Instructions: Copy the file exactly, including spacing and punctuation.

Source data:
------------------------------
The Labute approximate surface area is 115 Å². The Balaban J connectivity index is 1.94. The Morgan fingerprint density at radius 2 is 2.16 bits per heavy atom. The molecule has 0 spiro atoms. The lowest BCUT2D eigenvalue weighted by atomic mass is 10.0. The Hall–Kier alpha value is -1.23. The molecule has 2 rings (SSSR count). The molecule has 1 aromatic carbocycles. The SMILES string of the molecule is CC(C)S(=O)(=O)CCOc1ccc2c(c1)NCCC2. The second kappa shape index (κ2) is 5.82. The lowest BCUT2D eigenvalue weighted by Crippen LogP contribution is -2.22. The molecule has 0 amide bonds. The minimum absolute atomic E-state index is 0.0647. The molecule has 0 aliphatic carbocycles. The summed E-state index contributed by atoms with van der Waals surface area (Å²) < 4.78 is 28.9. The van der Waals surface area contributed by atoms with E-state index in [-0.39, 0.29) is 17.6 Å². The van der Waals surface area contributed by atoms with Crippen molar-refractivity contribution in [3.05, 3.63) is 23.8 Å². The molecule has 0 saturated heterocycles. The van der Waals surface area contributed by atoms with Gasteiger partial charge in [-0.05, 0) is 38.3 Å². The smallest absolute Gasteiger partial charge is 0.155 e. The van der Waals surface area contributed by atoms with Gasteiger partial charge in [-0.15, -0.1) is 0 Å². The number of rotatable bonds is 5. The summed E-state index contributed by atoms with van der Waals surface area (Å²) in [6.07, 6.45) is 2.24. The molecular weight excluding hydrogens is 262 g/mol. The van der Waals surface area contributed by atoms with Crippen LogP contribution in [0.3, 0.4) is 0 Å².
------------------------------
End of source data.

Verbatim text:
The Labute approximate surface area is 115 Å². The Balaban J connectivity index is 1.94. The Morgan fingerprint density at radius 2 is 2.16 bits per heavy atom. The molecule has 0 spiro atoms. The lowest BCUT2D eigenvalue weighted by atomic mass is 10.0. The Hall–Kier alpha value is -1.23. The molecule has 2 rings (SSSR count). The molecule has 1 aromatic carbocycles. The SMILES string of the molecule is CC(C)S(=O)(=O)CCOc1ccc2c(c1)NCCC2. The second kappa shape index (κ2) is 5.82. The lowest BCUT2D eigenvalue weighted by Crippen LogP contribution is -2.22. The molecule has 0 amide bonds. The minimum absolute atomic E-state index is 0.0647. The molecule has 0 aliphatic carbocycles. The summed E-state index contributed by atoms with van der Waals surface area (Å²) < 4.78 is 28.9. The van der Waals surface area contributed by atoms with E-state index in [-0.39, 0.29) is 17.6 Å². The van der Waals surface area contributed by atoms with Crippen molar-refractivity contribution in [3.05, 3.63) is 23.8 Å². The molecule has 0 saturated heterocycles. The van der Waals surface area contributed by atoms with Gasteiger partial charge in [-0.05, 0) is 38.3 Å². The smallest absolute Gasteiger partial charge is 0.155 e. The van der Waals surface area contributed by atoms with Gasteiger partial charge in [-0.15, -0.1) is 0 Å². The number of rotatable bonds is 5. The summed E-state index contributed by atoms with van der Waals surface area (Å²) in [6.07, 6.45) is 2.24. The molecular weight excluding hydrogens is 262 g/mol. The van der Waals surface area contributed by atoms with Crippen LogP contribution in [0.3, 0.4) is 0 Å².